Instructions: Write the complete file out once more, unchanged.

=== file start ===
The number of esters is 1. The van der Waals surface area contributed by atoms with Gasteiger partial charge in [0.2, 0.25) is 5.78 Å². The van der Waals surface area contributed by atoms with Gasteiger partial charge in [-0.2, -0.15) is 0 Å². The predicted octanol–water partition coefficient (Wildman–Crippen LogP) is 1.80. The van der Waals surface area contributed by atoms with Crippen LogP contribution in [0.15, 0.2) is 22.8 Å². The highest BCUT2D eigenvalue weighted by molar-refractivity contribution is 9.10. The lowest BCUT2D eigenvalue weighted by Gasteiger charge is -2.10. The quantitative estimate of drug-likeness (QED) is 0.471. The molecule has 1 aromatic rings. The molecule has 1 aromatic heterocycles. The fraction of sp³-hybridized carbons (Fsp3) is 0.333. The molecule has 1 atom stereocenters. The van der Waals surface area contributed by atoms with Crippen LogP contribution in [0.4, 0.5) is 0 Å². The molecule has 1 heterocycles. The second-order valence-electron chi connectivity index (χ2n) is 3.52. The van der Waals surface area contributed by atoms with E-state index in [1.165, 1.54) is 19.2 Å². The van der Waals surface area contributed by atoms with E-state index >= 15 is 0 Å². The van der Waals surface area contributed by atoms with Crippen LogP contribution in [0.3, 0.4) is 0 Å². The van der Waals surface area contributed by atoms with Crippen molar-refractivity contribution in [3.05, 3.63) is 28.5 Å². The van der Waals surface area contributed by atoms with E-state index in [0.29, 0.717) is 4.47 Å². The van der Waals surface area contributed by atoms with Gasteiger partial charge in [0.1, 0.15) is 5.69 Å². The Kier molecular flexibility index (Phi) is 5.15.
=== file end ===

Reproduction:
The number of esters is 1. The van der Waals surface area contributed by atoms with Gasteiger partial charge in [0.2, 0.25) is 5.78 Å². The van der Waals surface area contributed by atoms with Gasteiger partial charge in [-0.2, -0.15) is 0 Å². The predicted octanol–water partition coefficient (Wildman–Crippen LogP) is 1.80. The van der Waals surface area contributed by atoms with Crippen LogP contribution in [0.15, 0.2) is 22.8 Å². The highest BCUT2D eigenvalue weighted by molar-refractivity contribution is 9.10. The lowest BCUT2D eigenvalue weighted by Gasteiger charge is -2.10. The quantitative estimate of drug-likeness (QED) is 0.471. The molecule has 1 aromatic rings. The molecule has 1 aromatic heterocycles. The fraction of sp³-hybridized carbons (Fsp3) is 0.333. The molecule has 1 atom stereocenters. The van der Waals surface area contributed by atoms with Crippen LogP contribution in [0.4, 0.5) is 0 Å². The molecule has 1 heterocycles. The second-order valence-electron chi connectivity index (χ2n) is 3.52. The van der Waals surface area contributed by atoms with E-state index in [1.165, 1.54) is 19.2 Å². The van der Waals surface area contributed by atoms with E-state index >= 15 is 0 Å². The van der Waals surface area contributed by atoms with Crippen LogP contribution in [0.3, 0.4) is 0 Å². The van der Waals surface area contributed by atoms with Crippen molar-refractivity contribution in [3.05, 3.63) is 28.5 Å². The van der Waals surface area contributed by atoms with E-state index in [0.29, 0.717) is 4.47 Å². The van der Waals surface area contributed by atoms with Gasteiger partial charge in [0.1, 0.15) is 5.69 Å². The Kier molecular flexibility index (Phi) is 5.15.